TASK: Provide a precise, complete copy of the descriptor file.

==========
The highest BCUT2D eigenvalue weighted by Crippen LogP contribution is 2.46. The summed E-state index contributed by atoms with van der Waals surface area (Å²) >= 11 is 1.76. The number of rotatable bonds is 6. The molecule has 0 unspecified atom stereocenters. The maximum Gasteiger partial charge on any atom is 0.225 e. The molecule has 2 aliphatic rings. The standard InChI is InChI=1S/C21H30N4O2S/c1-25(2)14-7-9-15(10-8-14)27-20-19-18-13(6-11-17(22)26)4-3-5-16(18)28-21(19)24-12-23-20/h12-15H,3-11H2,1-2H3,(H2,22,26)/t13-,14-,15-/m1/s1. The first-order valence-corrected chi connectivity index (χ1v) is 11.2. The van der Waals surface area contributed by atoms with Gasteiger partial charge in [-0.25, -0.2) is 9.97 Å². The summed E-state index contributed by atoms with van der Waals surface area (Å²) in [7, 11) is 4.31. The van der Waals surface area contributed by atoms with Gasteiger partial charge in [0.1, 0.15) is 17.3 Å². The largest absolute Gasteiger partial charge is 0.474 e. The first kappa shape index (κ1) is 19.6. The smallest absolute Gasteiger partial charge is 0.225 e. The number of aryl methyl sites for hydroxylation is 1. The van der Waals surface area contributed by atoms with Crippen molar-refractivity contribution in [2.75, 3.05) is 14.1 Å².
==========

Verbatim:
The highest BCUT2D eigenvalue weighted by Crippen LogP contribution is 2.46. The summed E-state index contributed by atoms with van der Waals surface area (Å²) >= 11 is 1.76. The number of rotatable bonds is 6. The molecule has 0 unspecified atom stereocenters. The maximum Gasteiger partial charge on any atom is 0.225 e. The molecule has 2 aliphatic rings. The standard InChI is InChI=1S/C21H30N4O2S/c1-25(2)14-7-9-15(10-8-14)27-20-19-18-13(6-11-17(22)26)4-3-5-16(18)28-21(19)24-12-23-20/h12-15H,3-11H2,1-2H3,(H2,22,26)/t13-,14-,15-/m1/s1. The first-order valence-corrected chi connectivity index (χ1v) is 11.2. The van der Waals surface area contributed by atoms with Gasteiger partial charge in [-0.25, -0.2) is 9.97 Å². The summed E-state index contributed by atoms with van der Waals surface area (Å²) in [7, 11) is 4.31. The van der Waals surface area contributed by atoms with Gasteiger partial charge in [0.1, 0.15) is 17.3 Å². The largest absolute Gasteiger partial charge is 0.474 e. The first kappa shape index (κ1) is 19.6. The smallest absolute Gasteiger partial charge is 0.225 e. The number of aryl methyl sites for hydroxylation is 1. The van der Waals surface area contributed by atoms with Crippen molar-refractivity contribution in [2.75, 3.05) is 14.1 Å².